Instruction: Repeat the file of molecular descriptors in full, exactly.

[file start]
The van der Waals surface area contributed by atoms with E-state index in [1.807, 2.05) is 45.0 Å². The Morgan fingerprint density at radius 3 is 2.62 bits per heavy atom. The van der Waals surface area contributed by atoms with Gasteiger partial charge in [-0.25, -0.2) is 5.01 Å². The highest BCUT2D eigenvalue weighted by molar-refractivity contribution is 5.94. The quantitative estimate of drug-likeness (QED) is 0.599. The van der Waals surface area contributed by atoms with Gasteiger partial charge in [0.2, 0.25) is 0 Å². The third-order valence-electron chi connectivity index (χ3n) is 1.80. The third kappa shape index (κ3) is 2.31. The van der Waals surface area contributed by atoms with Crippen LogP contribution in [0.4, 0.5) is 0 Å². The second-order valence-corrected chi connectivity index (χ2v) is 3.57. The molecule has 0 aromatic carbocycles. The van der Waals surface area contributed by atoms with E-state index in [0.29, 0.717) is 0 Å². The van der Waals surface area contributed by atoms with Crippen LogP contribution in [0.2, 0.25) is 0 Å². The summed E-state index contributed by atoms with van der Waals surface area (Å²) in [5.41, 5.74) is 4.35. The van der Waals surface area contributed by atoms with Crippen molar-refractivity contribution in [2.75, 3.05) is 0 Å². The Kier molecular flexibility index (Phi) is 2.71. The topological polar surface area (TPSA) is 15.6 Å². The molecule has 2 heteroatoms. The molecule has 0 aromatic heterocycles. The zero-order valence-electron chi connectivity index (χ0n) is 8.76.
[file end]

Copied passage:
The van der Waals surface area contributed by atoms with E-state index in [1.807, 2.05) is 45.0 Å². The Morgan fingerprint density at radius 3 is 2.62 bits per heavy atom. The van der Waals surface area contributed by atoms with Gasteiger partial charge in [-0.25, -0.2) is 5.01 Å². The highest BCUT2D eigenvalue weighted by molar-refractivity contribution is 5.94. The quantitative estimate of drug-likeness (QED) is 0.599. The van der Waals surface area contributed by atoms with Gasteiger partial charge in [0.2, 0.25) is 0 Å². The third-order valence-electron chi connectivity index (χ3n) is 1.80. The third kappa shape index (κ3) is 2.31. The van der Waals surface area contributed by atoms with Crippen LogP contribution in [0.4, 0.5) is 0 Å². The second-order valence-corrected chi connectivity index (χ2v) is 3.57. The molecule has 0 aromatic carbocycles. The van der Waals surface area contributed by atoms with E-state index in [0.29, 0.717) is 0 Å². The van der Waals surface area contributed by atoms with Crippen LogP contribution in [0.2, 0.25) is 0 Å². The summed E-state index contributed by atoms with van der Waals surface area (Å²) in [5.41, 5.74) is 4.35. The van der Waals surface area contributed by atoms with Crippen molar-refractivity contribution in [2.75, 3.05) is 0 Å². The Kier molecular flexibility index (Phi) is 2.71. The topological polar surface area (TPSA) is 15.6 Å². The molecule has 2 heteroatoms. The molecule has 0 aromatic heterocycles. The zero-order valence-electron chi connectivity index (χ0n) is 8.76.